Gregory, 16, covers his face, in a dormitory at the Soeurs Saint-Jean centre in the city of Ouanaminthe, on the north-eastern border with the Dominican Republic. The UNICEF-supported centre provides temporary care and support for trafficked children while authorities search for their parents, or until they are placed in longer-term residential care if their parents cannot be traced.

From Ebola in West Africa, to the Nepal earthquake, Syria and the European refugee crisis, there is increasing recognition of the need to engage more deeply and systematically with the social, political and economic contexts of health and humanitarian crises. Poor understanding of these dynamics and limited integration with local contexts has long been a source of frustration in the humanitarian and development community and ‘context blind’ responses can contribute to additional costs and harm. Our vision is of humanitarian responses which are effective, sensitive to vulnerabilities and power relations, and planned in consultation with affected communities and local institutions.

Building on the experience of the Ebola Response Anthropology Platform, the Social Science in Humanitarian Action: A Communication for Development Platform will establish networks of social scientists with regional and subject expertise to rapidly provide insight, analysis and advice, tailored to demand and in accessible forms, to better design and implement the social and communication dimensions of emergency responses.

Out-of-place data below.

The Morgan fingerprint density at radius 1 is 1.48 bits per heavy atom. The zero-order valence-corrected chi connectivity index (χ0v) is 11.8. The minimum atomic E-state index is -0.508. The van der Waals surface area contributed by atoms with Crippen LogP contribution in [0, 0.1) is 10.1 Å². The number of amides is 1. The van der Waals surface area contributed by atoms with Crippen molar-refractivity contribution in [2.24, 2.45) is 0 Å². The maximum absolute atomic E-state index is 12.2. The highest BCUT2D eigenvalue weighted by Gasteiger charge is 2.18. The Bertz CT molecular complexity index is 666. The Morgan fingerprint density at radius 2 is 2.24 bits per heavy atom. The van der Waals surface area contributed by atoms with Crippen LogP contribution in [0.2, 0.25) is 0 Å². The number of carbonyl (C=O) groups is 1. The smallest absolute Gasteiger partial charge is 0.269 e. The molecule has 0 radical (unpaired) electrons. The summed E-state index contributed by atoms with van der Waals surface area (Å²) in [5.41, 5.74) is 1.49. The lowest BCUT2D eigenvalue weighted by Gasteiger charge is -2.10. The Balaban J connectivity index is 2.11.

The Platform launched in early 2017 is a partnership between UNICEF and IDS and support from Anthrologica. Our aim is to work closely with stakeholders within the humanitarian system and academia and to this end we welcome new partners.


The Platform will combine both preparedness and response activities. A set of cross-cutting themes will guide these activities. The focus themes are:

Types of emergencyhealth, natural disasters, conflict.

Social dimensionspolitical economy, community engagement and cultural logics, social difference and vulnerabilities.

Regional expertise and in-country linkages are of critical importance. Developing these networks is core to our preparedness activities. We aim to work in all UNICEF regions eventually but in 2017 we will concentrate on one region and be ready to provide select social science support to a large scale emergency in any region. Our vision is to expand to all regions by 2021.